Frustrations with the Houzz platform existed long before the IVYMARK acquisition last month, but seem to have escalated ever since. On March 1, a group of designers introduced a petition outlining a list of demands of the platform, revolving around what they allege is inappropriate use of designers’ images. Some are suggesting the platform could be in danger of copyright infringement. As of this morning, the petition has garnered 1,920 signatures—its original goal was 1,600, and the designers have since upped their goal to 3,200 signatures.

Designers first took issue with Houzz when the platform started tagging their project photos with links to buy merchandise. The products for sale aren’t necessarily those that the designer originally used, but as the petition points out, “lower priced and inferior.” For many of these designers, it feels as though Houzz is using their own content against them.

The petition makes a number of demands from the platform, including that Houzz stop selling products from designer images; that designers be allowed to remove their photography at any time; and that Houzz disallow third-party partners from using the designers’ photos (such as for ads or articles) without their permission. Other asks include allowing designers who opt out of using Houzz to be removed entirely from Houzz search results; permanently removing designers who don’t purchase advertising on Houzz from the platform’s call list; providing designers who do advertise on Houzz with analytics “proving that what they have paid for—namely higher billing in searches in their marketplace—is actually what they are receiving”; and obtaining permission from designers before using their photos in digital editorial content.

KATY B. OLSON & MELISSA STUDACH

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Commercial Influence on Residential Architecture

Co-creation is increasingly becoming more common and residential clients are requesting design elements they’ve discovered in commercial environments be incorporated into their home designs.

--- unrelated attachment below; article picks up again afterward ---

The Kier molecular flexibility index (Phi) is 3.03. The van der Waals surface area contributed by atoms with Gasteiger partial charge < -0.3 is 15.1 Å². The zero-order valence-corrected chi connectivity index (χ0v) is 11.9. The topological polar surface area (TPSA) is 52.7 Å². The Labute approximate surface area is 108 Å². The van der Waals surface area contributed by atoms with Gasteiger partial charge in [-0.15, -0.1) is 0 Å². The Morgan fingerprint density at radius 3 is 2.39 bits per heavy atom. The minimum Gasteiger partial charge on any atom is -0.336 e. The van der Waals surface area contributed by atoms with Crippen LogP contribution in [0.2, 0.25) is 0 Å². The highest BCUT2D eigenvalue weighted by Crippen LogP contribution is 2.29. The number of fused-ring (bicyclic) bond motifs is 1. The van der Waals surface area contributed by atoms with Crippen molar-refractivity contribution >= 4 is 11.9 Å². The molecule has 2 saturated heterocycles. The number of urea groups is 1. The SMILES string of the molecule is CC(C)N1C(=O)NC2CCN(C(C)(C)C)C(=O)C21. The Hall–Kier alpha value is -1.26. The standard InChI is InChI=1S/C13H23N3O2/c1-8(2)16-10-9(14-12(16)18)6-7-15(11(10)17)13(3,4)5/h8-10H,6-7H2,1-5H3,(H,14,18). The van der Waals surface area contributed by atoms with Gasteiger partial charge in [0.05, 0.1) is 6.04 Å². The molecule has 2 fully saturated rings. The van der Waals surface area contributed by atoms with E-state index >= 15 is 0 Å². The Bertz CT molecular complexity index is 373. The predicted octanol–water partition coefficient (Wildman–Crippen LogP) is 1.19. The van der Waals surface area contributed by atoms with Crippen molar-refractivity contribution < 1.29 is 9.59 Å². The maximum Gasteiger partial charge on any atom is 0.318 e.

We’re not talking just great rooms with cathedral ceilings. It’s everything from the commercial furnishings, fixtures, materials and even the lighting are all chosen to replicate luxe commercial environments.

The result, now the most modern of home offices resemble corporate style office spaces, the master baths are befitting those of five-star resort spas and the home kitchens are reminiscent of upscale restaurants. The trend can even be seen in the home’s landscaping as outdoor areas are mimicking courtyard plazas traditionally experienced in commercial common areas.

The desire for commercial materials in residential settings is so high in fact that the Wynn hotel chain in Las Vegas has a thriving home furnishings store within the hotel.

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Hip, Hip, Hooray to JRML’s Quarter-Century in Business!

Early this week, as we were resuming work after the holiday break, an associate exclaimed:  This year marks the firm’s 25th anniversary, we should celebrate the occasion.  Indeed, being in business for a quarter-century is a significant milestone, but how can one revel without reflecting on the path’s profound challenges.

After spending a decade designing waterfront and inner-city projects from Long Island, New York to the Outer Banks of North Carolina, I landed in Virginia Beach, Virginia in February of ’93, tasked to manage the construction of an oceanfront home I designed for a client from Santa Cruz, CA. 

New to the area, I rented a room at the Royal Clipper Inn on Atlantic Avenue.  The client made space in his firm’s copy room for me, ironically at the same time, SNL’s “Copy Guy” skit was popular.  (And yes, everyone called me “copy guy.”)  After finding a home in Shadowlawn, my partner, Monique, relocated from Philadelphia, our former hometown.

We immediately established JRML, an initialism for Jon Rizzo and Monique Libby.  I was responsible for “exterior design,” and she, for “interior design."  Since ’93, Monique and I, along with a talented roster of associates and interns, have designed hundreds of custom homes, communities, kitchens, and baths, additions, residential and commercial interiors, and hospitality projects from Hampton Roads to as far south as Mexico.  

Over the past 25-years, some of the highlights we have enjoyed include winning ten design awards.  Helping shape the interior design curriculum at Tidewater Community College.   Mentoring young designers through employment, summer internships, and TBA/HGTV design competitions.  And having our work featured on network television and numerous shelter publications. 

Was the journey easy? Not always.  As design and construction are symbiotic, we suffered every case of unbridled greed and concomitant economic decline from the 1990s S&L crisis, to the Dot-Com bust of 2000, and the Great Recession of 2007.  Through each crucible, our sought-after creativity, problem-solving skills, and business acumen saved the firm.